Birth and Marriage

I’ve just finished a book on birth (for pleasure) and marriage (for work). Neither book is great, but both are interesting for the way they treat subjects about which we are all “experts.” Everyone has lots of ideas about birth, it seems, how it should best be done, who should be present, what it ought to mean (or not) for mother and child. So, Tina Cassidy’s engaging (and surprisingly not-too-political) book, Birth: The Surprising History of How We Are Born excites all kinds of thoughts, reminiscences, and opinions.

Birth and marriage are interesting. I remember how I used to blush when my mom would say that sex is interesting—usually as a cue, I think, to keep me from running away from an embarrassing conversation. But, of course, sex is. All of these big things are. What makes Cassidy’s book effective is that it’s simply a journalistic history of how we get born: there’s a chapter on C-sections, a discussion of forceps, etc. (She tells the same sorry story that Atul Gawande told in The New Yorker recently of the history of forceps: the inventors kept their tool secret for generations—profiting mightily from their monopoly.) What makes the scholarly book on marriage less successful is that it attempts to put forth an argument about how marriage has or has not changed with reference to a very small handful of novels.

Marriage has changed, I have no doubt, but charting that change needs large samples punctuated by salient in-depth examinations. Novels are obsessed with marriage. In fact, you could argue that the genre flourished through its dependence on a modern idea of romantic, companionate heterosexual coupling. But novels are idiosyncratic, strange, amazing, and individual. This makes them a bad foundation for a sweeping generational argument.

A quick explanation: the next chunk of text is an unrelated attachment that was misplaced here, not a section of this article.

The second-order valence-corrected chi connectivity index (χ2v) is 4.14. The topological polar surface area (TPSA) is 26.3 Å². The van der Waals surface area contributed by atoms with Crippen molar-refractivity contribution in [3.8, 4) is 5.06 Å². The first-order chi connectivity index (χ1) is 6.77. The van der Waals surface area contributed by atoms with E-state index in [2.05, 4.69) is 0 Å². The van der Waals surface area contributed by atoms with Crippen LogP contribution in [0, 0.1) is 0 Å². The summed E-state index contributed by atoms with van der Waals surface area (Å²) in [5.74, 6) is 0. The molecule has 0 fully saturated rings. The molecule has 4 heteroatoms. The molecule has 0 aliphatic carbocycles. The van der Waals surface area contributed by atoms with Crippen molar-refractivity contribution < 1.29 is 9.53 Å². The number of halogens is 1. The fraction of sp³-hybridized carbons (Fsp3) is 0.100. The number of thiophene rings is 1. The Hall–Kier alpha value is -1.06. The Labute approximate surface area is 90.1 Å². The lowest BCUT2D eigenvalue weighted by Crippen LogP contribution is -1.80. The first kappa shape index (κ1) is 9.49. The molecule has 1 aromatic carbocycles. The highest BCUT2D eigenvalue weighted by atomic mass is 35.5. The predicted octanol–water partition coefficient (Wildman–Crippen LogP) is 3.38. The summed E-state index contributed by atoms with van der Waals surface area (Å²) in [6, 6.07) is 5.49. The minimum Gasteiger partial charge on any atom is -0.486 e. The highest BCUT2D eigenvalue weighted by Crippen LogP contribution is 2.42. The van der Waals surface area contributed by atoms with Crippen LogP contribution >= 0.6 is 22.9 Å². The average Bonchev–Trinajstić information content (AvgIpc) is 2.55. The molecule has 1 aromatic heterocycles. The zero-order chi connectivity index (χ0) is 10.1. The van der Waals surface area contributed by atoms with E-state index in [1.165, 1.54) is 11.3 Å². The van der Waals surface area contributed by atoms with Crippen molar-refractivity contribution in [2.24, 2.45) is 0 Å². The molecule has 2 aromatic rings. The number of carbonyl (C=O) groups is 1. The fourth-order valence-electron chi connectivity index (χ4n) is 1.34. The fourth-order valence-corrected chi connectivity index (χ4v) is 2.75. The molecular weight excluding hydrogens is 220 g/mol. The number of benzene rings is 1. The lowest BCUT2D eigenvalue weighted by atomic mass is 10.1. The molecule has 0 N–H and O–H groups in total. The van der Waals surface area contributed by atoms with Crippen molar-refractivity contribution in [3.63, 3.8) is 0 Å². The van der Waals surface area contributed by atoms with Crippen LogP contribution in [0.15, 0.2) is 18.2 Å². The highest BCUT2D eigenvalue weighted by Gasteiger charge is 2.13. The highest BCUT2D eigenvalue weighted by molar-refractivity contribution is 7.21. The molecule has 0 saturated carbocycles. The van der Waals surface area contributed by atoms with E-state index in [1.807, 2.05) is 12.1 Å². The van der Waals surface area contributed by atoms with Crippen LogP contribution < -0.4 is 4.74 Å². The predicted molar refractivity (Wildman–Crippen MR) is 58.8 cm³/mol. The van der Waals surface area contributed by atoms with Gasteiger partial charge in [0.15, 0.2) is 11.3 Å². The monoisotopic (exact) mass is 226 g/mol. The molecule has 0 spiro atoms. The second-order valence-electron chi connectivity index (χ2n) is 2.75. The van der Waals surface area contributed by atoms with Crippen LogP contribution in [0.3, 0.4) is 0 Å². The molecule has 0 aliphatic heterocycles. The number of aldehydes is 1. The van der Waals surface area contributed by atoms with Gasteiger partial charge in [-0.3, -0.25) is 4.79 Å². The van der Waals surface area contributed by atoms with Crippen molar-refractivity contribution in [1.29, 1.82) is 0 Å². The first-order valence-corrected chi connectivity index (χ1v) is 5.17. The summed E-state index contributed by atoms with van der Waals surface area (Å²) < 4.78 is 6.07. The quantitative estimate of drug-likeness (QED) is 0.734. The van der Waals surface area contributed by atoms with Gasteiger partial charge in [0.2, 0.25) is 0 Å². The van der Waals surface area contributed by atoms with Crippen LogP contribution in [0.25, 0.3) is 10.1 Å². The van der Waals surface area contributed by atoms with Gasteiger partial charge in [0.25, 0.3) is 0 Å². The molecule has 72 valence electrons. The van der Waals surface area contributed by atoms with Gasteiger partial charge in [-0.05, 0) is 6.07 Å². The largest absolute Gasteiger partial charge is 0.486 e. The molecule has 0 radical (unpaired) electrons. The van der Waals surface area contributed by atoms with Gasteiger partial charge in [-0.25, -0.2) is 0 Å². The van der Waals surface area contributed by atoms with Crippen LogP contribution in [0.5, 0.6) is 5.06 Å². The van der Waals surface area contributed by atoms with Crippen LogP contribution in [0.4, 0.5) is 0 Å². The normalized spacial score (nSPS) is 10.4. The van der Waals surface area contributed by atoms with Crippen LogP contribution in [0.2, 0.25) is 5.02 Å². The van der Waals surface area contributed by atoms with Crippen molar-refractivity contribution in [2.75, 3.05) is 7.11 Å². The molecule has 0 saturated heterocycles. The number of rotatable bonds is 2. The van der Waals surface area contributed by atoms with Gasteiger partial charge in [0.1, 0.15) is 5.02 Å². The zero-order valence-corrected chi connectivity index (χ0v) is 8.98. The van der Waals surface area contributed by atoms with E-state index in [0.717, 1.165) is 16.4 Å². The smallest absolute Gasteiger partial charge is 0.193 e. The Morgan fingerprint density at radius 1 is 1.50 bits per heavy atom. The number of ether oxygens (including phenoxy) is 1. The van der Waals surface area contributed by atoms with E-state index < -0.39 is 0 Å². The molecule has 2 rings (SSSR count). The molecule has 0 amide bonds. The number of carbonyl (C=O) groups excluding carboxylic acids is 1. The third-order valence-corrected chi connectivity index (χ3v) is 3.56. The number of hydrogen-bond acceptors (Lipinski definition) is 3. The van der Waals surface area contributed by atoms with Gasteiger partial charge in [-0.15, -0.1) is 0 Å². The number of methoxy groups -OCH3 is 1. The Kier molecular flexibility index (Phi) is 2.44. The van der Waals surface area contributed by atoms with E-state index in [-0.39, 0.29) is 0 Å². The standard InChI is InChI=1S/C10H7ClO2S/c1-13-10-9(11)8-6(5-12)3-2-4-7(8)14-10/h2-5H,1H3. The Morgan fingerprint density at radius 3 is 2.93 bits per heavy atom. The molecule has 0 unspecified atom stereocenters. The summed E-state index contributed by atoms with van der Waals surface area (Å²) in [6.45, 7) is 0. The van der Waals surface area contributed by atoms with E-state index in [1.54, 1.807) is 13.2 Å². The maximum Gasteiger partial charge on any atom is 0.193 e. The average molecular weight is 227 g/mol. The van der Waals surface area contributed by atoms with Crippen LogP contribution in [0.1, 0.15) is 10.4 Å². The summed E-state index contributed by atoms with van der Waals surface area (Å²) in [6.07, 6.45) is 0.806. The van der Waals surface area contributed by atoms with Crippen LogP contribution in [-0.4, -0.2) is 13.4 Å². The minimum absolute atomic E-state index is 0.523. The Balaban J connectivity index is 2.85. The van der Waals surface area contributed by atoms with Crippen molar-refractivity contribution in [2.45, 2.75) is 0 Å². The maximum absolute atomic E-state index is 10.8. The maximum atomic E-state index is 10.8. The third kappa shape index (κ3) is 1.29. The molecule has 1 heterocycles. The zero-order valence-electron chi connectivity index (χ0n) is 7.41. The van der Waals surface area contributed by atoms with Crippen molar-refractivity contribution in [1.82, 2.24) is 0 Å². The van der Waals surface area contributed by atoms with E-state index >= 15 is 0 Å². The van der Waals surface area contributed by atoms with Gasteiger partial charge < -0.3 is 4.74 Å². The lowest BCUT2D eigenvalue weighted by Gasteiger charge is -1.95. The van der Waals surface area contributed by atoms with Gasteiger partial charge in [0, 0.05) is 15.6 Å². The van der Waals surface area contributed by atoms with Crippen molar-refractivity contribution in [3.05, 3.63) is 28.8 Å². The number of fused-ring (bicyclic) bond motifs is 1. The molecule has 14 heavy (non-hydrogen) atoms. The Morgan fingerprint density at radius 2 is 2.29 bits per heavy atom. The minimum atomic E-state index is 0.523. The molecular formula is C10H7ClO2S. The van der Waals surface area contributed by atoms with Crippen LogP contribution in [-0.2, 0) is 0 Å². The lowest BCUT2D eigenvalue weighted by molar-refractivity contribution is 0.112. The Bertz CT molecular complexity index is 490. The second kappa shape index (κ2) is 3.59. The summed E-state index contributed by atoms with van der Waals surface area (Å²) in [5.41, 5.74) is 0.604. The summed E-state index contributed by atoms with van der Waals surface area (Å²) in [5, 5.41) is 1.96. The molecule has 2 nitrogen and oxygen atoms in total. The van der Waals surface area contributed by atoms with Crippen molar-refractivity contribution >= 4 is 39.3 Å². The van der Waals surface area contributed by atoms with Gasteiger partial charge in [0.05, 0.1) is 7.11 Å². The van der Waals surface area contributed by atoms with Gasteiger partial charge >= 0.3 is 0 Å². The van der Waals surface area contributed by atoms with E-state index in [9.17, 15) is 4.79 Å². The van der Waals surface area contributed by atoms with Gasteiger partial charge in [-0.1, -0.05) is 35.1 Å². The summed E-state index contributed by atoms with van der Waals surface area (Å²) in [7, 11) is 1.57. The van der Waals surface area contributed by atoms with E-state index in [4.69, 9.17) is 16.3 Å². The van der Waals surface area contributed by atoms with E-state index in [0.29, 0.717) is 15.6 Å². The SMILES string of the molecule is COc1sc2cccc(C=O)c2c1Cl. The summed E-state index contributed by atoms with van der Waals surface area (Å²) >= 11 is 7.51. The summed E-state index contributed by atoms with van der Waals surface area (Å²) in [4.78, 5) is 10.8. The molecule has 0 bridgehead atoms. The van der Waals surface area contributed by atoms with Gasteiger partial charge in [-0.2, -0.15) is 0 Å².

Birth has changed in a different sense, but it has changed nonetheless. The Times review found Cassidy's book gory. I love medical writing and I found it pretty tame. It is, however, overlong and plagued by an irritating tic: each chapter ends with a little scene involving that chapter's topic (say, c-sections) and a coy anticipation of the next (say, the role of the father). So, we get a little perky uptalk along the lines of [I'm making this up--it's not a quotation] "Prepped for her c-section and strapped to a table, the modern mother turns to her husband, who may be green at the gills at the sight of his flayed wife. Who let the husband into the room in the first place?..."

Reading along in both books, my mind continuously wandered off to other birth stories—especially my own—and marriage stories—especially my own. I imagine many, many other readers of these books will have the same response, all of which leads me to feel rather cynical about the books. They gain so much of their interest from anticipating our own interest and expertise in the topic.

I’m having trouble getting at the nub of what I’m trying to say here—what interested and bothered me in both of these books—but it seems like neither one fully got to their point, either. The one, too broad, the other, too narrow, both relying too much on the way that these two huge words, so applicable to all of us (even in our non-participation in the latter), neither sufficiently acknowledging that it's in the wholly personal version, the unique and crazy individual story of one little family's life, that these words take on their weight.